Great rules! As for enjoying the ride, I always have...with the possible exception of the promotional part. I've never been much into that.
Your list transfers well for me too.
Butt on piano bench.
Be curious. Learn and play new songs and composers.
I'm trying to help others.
I always enjoy the ride except for those times I have to adjust my attitude.
While the BIC applies in a serious way to my life, the out of chair experiences have to happen or I can't choreograph or learn new things to teach... in clogging. Not writing. Although, I read while I workout on my EFX. And that's probably the only reason I get on my EFX- so I have a perfect excuse to read for 30 minutes uninterrupted. You can't break that aerobic workout, I mean reading time...
I have that curiosity thing DOWN, let me tell you.
What I'm struggling with is the BIC. Should I sacrifice sleep or eating? I'm not sure, but one of them has to go.
I think I'd love it if my hair changed with my mood... but I'd probably end up wearing a lot more neutrals...
and apparently my first step is to change BOC (butt on couch) to BIC... it might help my discipline level!
You, Lara, and Lesa pretty much covered all of my list.
Except, as the homemaker in this sorely neglected and often UN-made home, I have to learn the art of:
1) Butt OUT of chair. The laundry isn't going to move itself.
2) Forget curiosity. Assume EVERYONE smeared peanut butter on the computer screen, and discipline accordingly.
3) Thicken others' skin. Life isn't fair; might as well learn that at home first.
4) Play nice, right up to the moment that every word that pases your lips is considered open for debate. Then play "Because I'm the Mother".
5) Yes, definitely, enjoy the ride. My favorite is that ride taking my bored, sassy me-clone back to college every September.
Love the rules. Especially enjoy the ride. Well, I like curiosity, too. I am intensely curious about things. (I loved Warbreaker, BTW. I think my hair would be totally out of control all the time and I'd never be able to hide what I was feeling from anyone.)
Okay, I had a great comment but DeNae's just blew it out of my head because I laughed so hard. =]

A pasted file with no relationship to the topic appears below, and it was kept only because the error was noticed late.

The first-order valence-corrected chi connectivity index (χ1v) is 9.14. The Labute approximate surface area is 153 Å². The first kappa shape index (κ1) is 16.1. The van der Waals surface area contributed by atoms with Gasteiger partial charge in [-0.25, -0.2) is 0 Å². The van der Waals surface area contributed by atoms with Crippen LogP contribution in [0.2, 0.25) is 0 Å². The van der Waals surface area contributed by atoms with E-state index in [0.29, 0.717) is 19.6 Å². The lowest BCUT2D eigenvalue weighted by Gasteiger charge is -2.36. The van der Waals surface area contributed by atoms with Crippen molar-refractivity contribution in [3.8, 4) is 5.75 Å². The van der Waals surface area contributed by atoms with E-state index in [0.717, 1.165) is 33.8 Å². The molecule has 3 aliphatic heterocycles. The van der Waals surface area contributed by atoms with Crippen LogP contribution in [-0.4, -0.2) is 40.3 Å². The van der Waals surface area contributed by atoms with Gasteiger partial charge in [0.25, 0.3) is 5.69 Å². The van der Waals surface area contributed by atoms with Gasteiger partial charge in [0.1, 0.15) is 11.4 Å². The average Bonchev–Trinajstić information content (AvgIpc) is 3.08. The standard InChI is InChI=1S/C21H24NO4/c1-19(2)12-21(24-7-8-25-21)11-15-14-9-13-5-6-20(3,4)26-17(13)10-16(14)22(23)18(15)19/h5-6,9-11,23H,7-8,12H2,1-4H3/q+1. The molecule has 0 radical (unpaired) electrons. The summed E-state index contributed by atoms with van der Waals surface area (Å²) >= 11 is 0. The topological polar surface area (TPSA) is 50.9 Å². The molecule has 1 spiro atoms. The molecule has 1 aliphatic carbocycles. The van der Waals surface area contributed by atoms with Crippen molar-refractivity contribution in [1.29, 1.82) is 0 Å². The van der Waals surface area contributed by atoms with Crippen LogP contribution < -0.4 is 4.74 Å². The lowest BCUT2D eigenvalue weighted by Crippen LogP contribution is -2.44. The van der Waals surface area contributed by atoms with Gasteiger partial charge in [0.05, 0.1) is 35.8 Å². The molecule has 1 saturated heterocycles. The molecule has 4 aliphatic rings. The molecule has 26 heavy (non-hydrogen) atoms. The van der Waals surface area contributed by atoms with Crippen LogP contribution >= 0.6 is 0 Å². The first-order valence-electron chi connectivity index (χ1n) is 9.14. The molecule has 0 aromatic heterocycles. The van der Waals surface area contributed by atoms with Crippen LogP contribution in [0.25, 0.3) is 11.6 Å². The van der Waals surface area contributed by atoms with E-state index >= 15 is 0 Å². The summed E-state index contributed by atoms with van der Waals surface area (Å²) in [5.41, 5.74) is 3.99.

Someone once told me BIC-HOK is the only way to write. Butt In Chair, Hands On Keyboard. Because I can have my hands on the mouse and end up doing nothing. ;)
One of the things on my list is to remember to believe. In myself, in my story, in others.
Butt in Chair is a good one for me right now... I keep wishing that I was one hundred pages in to my next project. Page 101 is so much easier than page 1. Typing those first words... gah! I need to just sit down and do it, but it just feels like the time doesn't exist right now...
it will though, soon. very soon.
My first experience with #3 was when our editor sent the readers notes to us. One of the comments was something along the lines of: A good story, but a pity that it's a fairy tail.
I was pretty darn mad! It is NOT a fairy tale! There isn't magic, or mythical creatures. Yes, it is set in a fictitious country. So what if there is a step father instead of a step mother. Yeah, there's a ball, and someone who brings a magnificent gown. And there is the handsome prince and there might possibly be an unsuspecting Shetland pony turned unicorn. But it isn't a fairy tail.... is it?
It wasn't until my sister pointed some of those things out that I realized, yeah, it is somewhat fairytale-ish. Since then I have been more open to suggestions and changes. Jennifer is much better at it than I, but this is just my first book. She is in the process of finishing up book #3.
Excellent list! About #5, I just have to say that this is
When I started writing I read advice from someone (I think Janet Evanovich) that you have to treat writing like a part time job. You can't just decide you don't feel like it today, you can't blow it off, you can't hit the beach instead (but you can go to work in your pajamas). I think that's right on.
And what do you mean "what if your hair color could change with your mood?" Mine does.
Hah! Alison, you crack me up. Yes, your hair color is the exception. :)
I am so happy when I find bloggers who take their writing seriously. The more I write, the more I am learning to accept the critics.
I figure even in the most stinging critique, there is something to be learned. I am looking forward to reading more of your posts.
Brilliant post Annette! I just read one on a similar theme by Sarah Eden and I'm thinking...hmm...am I being sent a message or something?
Now excuse me while I play another round of Tetris instead of working on chapter four...
Post a Comment